is close to returning from a knee injury. (Bruce Bennett/Getty Images)
By Rob Mahoney
When the Knicks cleared out their roster to acquire Carmelo Anthony, they voluntarily accepted the complications that come with integrating two high-usage, offense-first stars who operate from similar spaces on the floor.
Positional redundancy wasn't yet a concern as Anthony was deemed to be a nominal small forward, but the complexity of getting the most out of both Anthony and power forward Amar'e Stoudemire -- without the team's defense collapsing in the process -- presented a very real challenge for Mike D'Antoni and, later, Mike Woodson.
Various injuries to Stoudemire and Anthony tabled the most serious concerns regarding the cohesion of two players who were independently thought to be the Knicks' saviors, but Anthony's sensible, full-time move to power forward this season (along with New York's incredible success without Stoudemire in the lineup) puts the two at more direct odds.
The Knicks are well aware of the potential problems presented by Stoudemire's looming return from a knee injury, so much so that -- as noted by Howard Beck of The New York Times -- they tried their damnedest to unload their former centerpiece and his bloated contract over the last few months:
This past summer, the Knicks offered Stoudemire to nearly every team in the league -- “available for free,” as one rival executive put it. But they found no takers because of his diminished production, his health and his contract, which has three years and $65 million remaining (counting this season) and which is uninsured against a career-ending knee injury.
In February, the Knicks wanted to send Stoudemire to Toronto in a deal for Andrea Bargnani, a person briefed on the discussion said. But the proposal was vetoed by James L. Dolan, the Garden chairman, before it ever reached the Raptors (who would not have made the deal anyway, team officials there said).
Before that, the Knicks tried to package Stoudemire and [Tyson] Chandler in a bid to land Dwight Howard.
The implication is clear: for all his scoring prowess and star power, Stoudemire is no longer viewed as a critical piece. The reasons are obvious, too.
Trading Stoudemire would make all kinds of sense, but he remains in New York by the team's own doing. Not only are the Knicks responsible for the insanely priced and completely uninsured deal that now makes the 30-year-old Stoudemire so hard to trade, but they also created their current predicament by attempting to field a somewhat doomed combination of stars. Injuries have made it significantly more plausible for Stoudemire to come off the bench, but even that adjustment won't totally alleviate the tension created by inevitably using both players at once, not to mention the potential strain that comes with folding up Stoudemire's proud game and personality into a more compact role.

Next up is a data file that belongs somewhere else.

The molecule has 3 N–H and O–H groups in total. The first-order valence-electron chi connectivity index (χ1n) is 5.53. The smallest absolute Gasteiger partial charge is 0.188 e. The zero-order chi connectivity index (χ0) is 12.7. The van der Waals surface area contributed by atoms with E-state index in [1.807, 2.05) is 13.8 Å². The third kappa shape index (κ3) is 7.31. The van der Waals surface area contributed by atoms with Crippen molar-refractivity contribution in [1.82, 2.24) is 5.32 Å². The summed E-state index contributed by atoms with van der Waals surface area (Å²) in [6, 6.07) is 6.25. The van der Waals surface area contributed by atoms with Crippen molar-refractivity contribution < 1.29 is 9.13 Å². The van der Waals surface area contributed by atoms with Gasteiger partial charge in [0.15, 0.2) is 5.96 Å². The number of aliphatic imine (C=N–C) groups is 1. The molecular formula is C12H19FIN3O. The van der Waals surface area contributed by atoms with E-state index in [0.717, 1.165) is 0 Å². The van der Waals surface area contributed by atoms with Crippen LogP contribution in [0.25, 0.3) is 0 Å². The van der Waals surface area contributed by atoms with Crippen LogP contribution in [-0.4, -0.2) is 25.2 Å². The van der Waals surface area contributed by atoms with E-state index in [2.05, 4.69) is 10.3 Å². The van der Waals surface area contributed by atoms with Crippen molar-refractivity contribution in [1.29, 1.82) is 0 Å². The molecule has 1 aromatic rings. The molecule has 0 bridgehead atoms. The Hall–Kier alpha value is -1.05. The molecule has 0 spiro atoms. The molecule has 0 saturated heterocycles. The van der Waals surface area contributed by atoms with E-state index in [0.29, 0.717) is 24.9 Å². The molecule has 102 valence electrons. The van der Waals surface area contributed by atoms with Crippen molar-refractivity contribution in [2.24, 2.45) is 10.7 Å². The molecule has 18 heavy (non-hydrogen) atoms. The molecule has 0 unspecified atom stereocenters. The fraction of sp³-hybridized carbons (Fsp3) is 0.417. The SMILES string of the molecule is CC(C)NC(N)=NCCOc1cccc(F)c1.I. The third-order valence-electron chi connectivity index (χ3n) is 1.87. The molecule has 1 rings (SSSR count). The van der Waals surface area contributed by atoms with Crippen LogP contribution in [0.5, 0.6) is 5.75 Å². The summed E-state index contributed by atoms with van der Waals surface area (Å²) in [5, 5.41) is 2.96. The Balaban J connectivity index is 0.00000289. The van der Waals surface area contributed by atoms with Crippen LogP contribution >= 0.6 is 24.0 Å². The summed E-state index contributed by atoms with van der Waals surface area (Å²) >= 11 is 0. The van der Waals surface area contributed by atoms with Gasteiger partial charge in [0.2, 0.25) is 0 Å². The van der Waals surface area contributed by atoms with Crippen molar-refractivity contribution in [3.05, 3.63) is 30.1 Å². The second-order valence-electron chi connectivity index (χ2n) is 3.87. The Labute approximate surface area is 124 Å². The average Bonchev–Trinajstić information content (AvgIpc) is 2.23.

As much as this situation boils down to the overlapping games of Anthony and Stoudemire, the bigger issue here is New York's warped roster construction. The two most important pieces to the team's success, Anthony and center Tyson Chandler, will make $34 million combined this season and even more over the next two. Stoudemire is infinitely more dispensable but comes at too great a cost and risk for any team to take on the three years left on his deal.
Some pruning can be done around the edges, but those three players will lock up the core of New York's cap room, even if the team finds some way to pare Stoudemire's role to fit a reconstructed offense. Regardless, Stoudemire's return -- in whatever form and whatever role he takes -- will give the Knicks a test unlike any they've seen this season, a challenge for which they have only their own inconsistent team building to blame.